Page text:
FrOg On-Line #2001-04



Welcome to FrOg On-Line #2001-04, Monday, May 14, 2001

Contents
========

1. Introduction
2. Follow-Up to The Home Lab
3. "Subscriber" List


1. Introduction
===============

Greetings.  Hopefully, y'all are recovered from the NJESA Show.

Sunday, April 29, in the saddle area between the Passiac and Noble Pits, one
of the collectors digging there asked to subscribe to FrOg On-Line, and gave me
a piece of paper with his e-mail address.  Unfortunately, I lost it, and I've
completely forgotten both his name and his e-mail address.  The only things I
do recall is that he is a Caucasian male, and he works for SAIC (Science
Applications International Corp.).  If anyone knows his name or a-mail address,
please let me know, or have him e-mail me.

The FrOg On-Line Archive has a new web address:
      "http://www.njminerals.org/FOINDEX.HTM"
Chris Thorsten continues to host the archive.  His home page is now at
      "http://www.njminerals.org"
I have tried it; it works great.

This issue consists mainly of a discussion of Chris Thorsten's home lab work on
Monazite, first reported in FrOg On-Line #2001-03.

The next issue, already in preparation, will be dedicated to a discussion of
Charlesite and two of the FrOg mineral lists.

As far as I know, there are no new activities or events to be added to what was
in FrOg On-Line #2001-03, so see that issue for the schedule of events.

Enjoy.


2. Follow-Up to The Home Lab
============================

From: "earl verbeek" <earlverbeek@hotmail.com>
To: chris@atomic-pc.com
Cc: mattison@thunder.nws.noaa.gov
Subject: monazite
Date: Mon, 09 Apr 2001 10:43:51 -0400

Good morning Chris,

Just read the latest FrOg issue and mention of monazite fluorescing under
unfiltered UV.  Minor correction there, as what you see is not fluorescence but
simple reflection, in this case of the very strong Hg emission line at .  .  .
what?  .  .  .  536 nm or so?  I can't remember the exact wavelength, but it's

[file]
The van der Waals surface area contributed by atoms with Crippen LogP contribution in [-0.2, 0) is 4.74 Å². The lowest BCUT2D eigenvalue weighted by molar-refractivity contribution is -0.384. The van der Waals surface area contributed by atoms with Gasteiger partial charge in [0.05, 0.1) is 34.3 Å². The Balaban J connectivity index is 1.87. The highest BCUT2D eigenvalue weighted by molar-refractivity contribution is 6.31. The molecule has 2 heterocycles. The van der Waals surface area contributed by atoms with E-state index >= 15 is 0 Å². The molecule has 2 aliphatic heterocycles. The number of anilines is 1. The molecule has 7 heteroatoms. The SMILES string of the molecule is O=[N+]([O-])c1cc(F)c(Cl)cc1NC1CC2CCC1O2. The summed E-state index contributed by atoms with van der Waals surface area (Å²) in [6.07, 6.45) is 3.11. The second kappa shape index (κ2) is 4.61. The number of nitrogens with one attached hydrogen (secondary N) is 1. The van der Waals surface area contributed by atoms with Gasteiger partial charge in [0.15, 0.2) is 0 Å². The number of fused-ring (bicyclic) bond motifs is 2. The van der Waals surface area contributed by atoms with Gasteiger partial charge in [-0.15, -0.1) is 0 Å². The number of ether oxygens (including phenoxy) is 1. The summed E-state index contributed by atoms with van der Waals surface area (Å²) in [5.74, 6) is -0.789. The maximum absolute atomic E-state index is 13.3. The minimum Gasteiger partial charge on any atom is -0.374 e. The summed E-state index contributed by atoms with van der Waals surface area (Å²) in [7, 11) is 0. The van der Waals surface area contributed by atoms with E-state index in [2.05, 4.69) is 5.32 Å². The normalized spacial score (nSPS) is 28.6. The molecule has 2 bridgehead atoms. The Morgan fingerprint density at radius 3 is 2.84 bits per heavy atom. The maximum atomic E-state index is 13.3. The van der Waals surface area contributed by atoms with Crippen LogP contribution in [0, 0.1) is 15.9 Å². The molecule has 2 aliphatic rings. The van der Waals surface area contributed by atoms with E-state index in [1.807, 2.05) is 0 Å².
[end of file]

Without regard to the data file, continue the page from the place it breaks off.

in the green portion of the spectrum and is a whopper of a peak.  It's filtered
out by the SW filter, so monazite generally will not fluoresce green with a
filtered SW lamp (unless it's uranyl-activated, like the Madagascan material
seems to be), but the reflection of the Hg emission line under unfiltered SW is
a good test.

By the way, a number of other rare-earth minerals do this too, and it's
fortunate they do, because some of them can be quite inconspicuous in their
host rock.  The Mountain Pass, CA ores are a case in point, as some of them are
just loaded with rare-earth minerals but look like ordinary rocks until you
hold them under that unfiltered lamp.

---------------

From: "earl verbeek" <earlverbeek@hotmail.com>
To: mattison@thunder.nws.noaa.gov, everbeek@nac.net, chris@atomic-pc.com
Subject: Re: monazite
Date: Mon, 09 Apr 2001 14:34:48 -0400

Hi Bill and Chris,

I have no objection to using my little note in a FrOg newsletter, IF it's OK 
with Chris.  I know some people are sensitive about corrections appearing in 
print, and I am one of them unless the correction is done tactfully and with an
intent to help.  I am not the one to judge whether that impression comes 
through in my note, so it's Chris' call.

Most monazite is tan to brown in daylight, and quite a few other rare-earth 
minerals are various pale colors, so they tend not to stand out very well in 
the rocks that contain them.  As far as I know the rare earths are not 
chromophores, thus explaining the general lack of vivid coloration.  And Bill,
you guessed just right, these minerals do selectively reflect light with a
wavelength near that of the mercury resonance line.  It's almost like holding
up a mirror.  When looking at unfiltered SW light we're not particularly aware
of how much green light is in it, but the selective reflection from the rare
earth minerals shows it quite nicely.

If I remember I'll try to look up an absorption spectrum for monazite and send
it to you.  I don't know if I have one on file, but I know where to look on the
Internet.  Bless you, CalTech.


                                         Cheers-   Earl

---------------

Date: Tue, 10 Apr 2001 00:55:57 -0400
From: Chris <chris@atomic-pc.com>
To: everbeek@nac.net, Bill Mattison <mattison@thunder.nws.noaa.gov>
Subject: Re: monazite

Earl and Bill,

it's cool w/ me... I think it may be helpful to others to print it also.  I
don't think mercury-line reflection is a well-known or obvious enough fact that
someone's going to pounce on me and say "duh", so I'm okay with that... but I
appreciate Earl's consideration nonetheless.

By the way, the Buckwheat monazites and synchysites that I've seen in the
collections of the FMM, Steve Kuitems, and Joe Klitsch are typically pale
yellow, honey-lemon yellow (like a Luden's cough drop) or even pinkish-yellow -
and usually transparent.  Steve and Joe both have found quite a few of these
tiny crystals on the dump.  John C. has a couple of exceptional ones he's shown
me, too.  Unfortunately, there are none that would qualify as "cabinet
specimens"... sorry, Bill, no macro monazites yet   : )

-Chris Thorsten

---------------

Sender: mattison@thunder.nws.noaa.gov
Date: Tue, 10 Apr 2001 12:27:34 +0000
From: William Mattison <mattison@thunder.nws.noaa.gov>
To: Chris Thorsten <chris@atomic-pc.com>, Earl Verbeek <everbeek@nac.net>
Subject: Hg Emission spectra.

Interesting discussion so far.  I'd like to see this phenomenon for myself one